- Family: Mint (Lamiaceae)
- Flowering: June-September.
- Field Marks: Only one lip of the flower is developed in this
species, distinguishing it from all other mints.
- Habitat: Moist woods, along streams, in meadows.
- Habit: Perennial herb with long, slender rhizomes.
- Stems: Erect, branched or rarely unbranched, hairy, up to 4 feet
- Leaves: Opposite, simple, lanceolate to narrowly ovate, pointed at
the tip, tapering to or rounded at the base, round-toothed.
- Flowers: Many crowded in terminal spikes, the spikes up to 6 inches
long, each flower purplish, subtended by a short, narrow bract.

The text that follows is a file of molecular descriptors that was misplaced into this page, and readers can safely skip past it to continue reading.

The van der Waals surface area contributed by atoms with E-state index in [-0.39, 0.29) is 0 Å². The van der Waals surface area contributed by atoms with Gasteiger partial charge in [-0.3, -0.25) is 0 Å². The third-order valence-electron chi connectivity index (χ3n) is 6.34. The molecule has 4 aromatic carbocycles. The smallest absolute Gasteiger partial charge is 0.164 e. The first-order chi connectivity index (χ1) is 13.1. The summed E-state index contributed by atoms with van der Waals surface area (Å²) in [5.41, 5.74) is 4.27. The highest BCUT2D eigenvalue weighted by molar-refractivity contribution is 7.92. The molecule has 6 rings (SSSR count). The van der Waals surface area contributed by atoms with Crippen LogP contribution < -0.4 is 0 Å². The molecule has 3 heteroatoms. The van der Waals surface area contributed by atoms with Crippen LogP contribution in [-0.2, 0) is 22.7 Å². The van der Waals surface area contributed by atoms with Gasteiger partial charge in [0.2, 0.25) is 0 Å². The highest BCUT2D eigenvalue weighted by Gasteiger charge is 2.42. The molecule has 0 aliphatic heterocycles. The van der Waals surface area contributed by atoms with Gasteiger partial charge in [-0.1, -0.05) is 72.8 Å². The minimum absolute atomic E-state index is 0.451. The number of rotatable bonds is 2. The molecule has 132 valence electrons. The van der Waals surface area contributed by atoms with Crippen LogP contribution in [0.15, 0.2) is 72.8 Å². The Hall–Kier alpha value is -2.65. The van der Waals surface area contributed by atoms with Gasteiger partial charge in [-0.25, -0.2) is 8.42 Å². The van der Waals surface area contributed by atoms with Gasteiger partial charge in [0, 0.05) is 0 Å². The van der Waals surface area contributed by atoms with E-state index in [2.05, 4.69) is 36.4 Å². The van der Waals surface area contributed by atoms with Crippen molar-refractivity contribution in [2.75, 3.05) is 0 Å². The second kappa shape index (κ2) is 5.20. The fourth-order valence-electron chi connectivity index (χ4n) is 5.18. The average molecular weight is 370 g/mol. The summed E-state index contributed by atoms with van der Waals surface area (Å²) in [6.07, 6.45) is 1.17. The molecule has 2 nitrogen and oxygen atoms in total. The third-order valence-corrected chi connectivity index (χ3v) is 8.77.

- Sepals: 5, green, united below, asymmetrical.
- Petals: 5, asymmetrical, the upper lip absent, the lower lip
3-lobed, up to 1/2 inch long, purplish.
- Stamens: 4, protruding beyond the petals.
- Pistils: Ovary superior, 4-lobed.
- Fruits: Nutlets 4, yellow-brown, veiny, ellipsoid, up to 1/10 inch
Used by Chippewa Indians as a colic medicine.